The first plenary session on Day 2 of the Civil Society Forum focussed on the role that UNCTAD could play in exploring strategies that could shift the centre of economic activities of Southern countries towards the national and regional.
Also in focus was reframing trade agreements and international cooperation to advance economic structural transformation, and building local economic resilience through technology justice.
The speakers were: Ms. Susana Barria, Public Services International; Mr. Parminder Jeet Singh, Senior Fellow, IT for Change; Ms. Sanya Reid Smith, Legal Adviser and Senior Researcher, Third World Network; Mr. Adam Wolfenden, Trade Justice Campaigner, Pacific Network for Globalization; Ms. Sofia Scasserra, Associate Researcher, Transnational Institute; and Ms. Jane Nalunga, Expert on trade, tax and investment related issues, Southern and Eastern Africa Trade Information and Negotiations Institute (SEATINI). The session was moderated by Ms. Deborah James, Coordinator, Our World Is Not For Sale.
Ms. Reid Smith raised the central question, “What is the role of UNCTAD?” She said that she was concerned to see that some parts of UNCTAD were suggesting that developing countries and LDCs restrict their policy space even when they are not required to by WTO rules. She gave as an example some of the e-trade readiness assessments done by UNCTAD for Tanzania. According to her, UNCTAD had suggested that the country should consider adding a de minimus value of up to 100 US dollars for imported goods. “That would mean that Tanzania could not collect tariffs on anything that costs less than 100 US dollars,” she said.
The legal adviser pointed out that, “There are currently negotiations at the WTO involving all the WTO members. For example, about how to restrict fisheries subsidies. There are not sufficient exceptions or special and differential treatment being given to developing countries and LDCs. So one way to ensure that they have sufficient policy space is to make sure that any such restrictions on giving fisheries subsidies have sufficient exceptions for LDCs and developing countries that are not limited by time, not limited by some small distance or small boats. So that they are able to develop their fishing industries.”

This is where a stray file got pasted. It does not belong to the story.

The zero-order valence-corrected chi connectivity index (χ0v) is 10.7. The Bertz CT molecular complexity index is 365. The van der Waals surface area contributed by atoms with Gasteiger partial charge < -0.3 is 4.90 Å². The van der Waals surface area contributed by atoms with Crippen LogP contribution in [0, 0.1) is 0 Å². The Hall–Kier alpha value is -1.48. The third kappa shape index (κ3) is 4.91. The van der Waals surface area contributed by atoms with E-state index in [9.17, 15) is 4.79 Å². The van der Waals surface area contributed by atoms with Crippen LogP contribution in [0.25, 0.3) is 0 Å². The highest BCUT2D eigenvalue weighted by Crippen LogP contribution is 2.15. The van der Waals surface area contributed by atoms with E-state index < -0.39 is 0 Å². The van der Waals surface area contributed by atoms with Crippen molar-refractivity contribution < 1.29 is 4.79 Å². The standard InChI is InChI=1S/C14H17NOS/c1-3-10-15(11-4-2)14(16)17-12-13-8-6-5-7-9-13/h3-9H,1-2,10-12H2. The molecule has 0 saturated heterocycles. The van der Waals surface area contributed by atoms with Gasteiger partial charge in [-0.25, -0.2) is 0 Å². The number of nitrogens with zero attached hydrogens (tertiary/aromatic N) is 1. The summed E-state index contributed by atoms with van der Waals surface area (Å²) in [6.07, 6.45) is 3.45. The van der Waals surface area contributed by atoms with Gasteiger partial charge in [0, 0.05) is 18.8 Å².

She lamented that, “Developed countries are not agreeing to sufficient preferential treatment. For example, least developed countries’ extension or renewal of the transition period for intellectual property rules for least developed countries which is supposed to be agreed as a mere formality. They had a right to it under the WTO rules.” She added that these conditions restrict the ability of developing countries to develop and integrate into the global economy.
Ambassador Gothami Silva, Sri Lanka’s Ambassador and Permanent Representative to the WTO joined the discussion. She posed a question in relation to fisheries to Adam Wolfenden. She asked about his perspective on the most appropriate way for developing countries to discipline this distant water fishing, a term used to describe those countries that fish outside their own territories and usually extend their range of action to faraway places.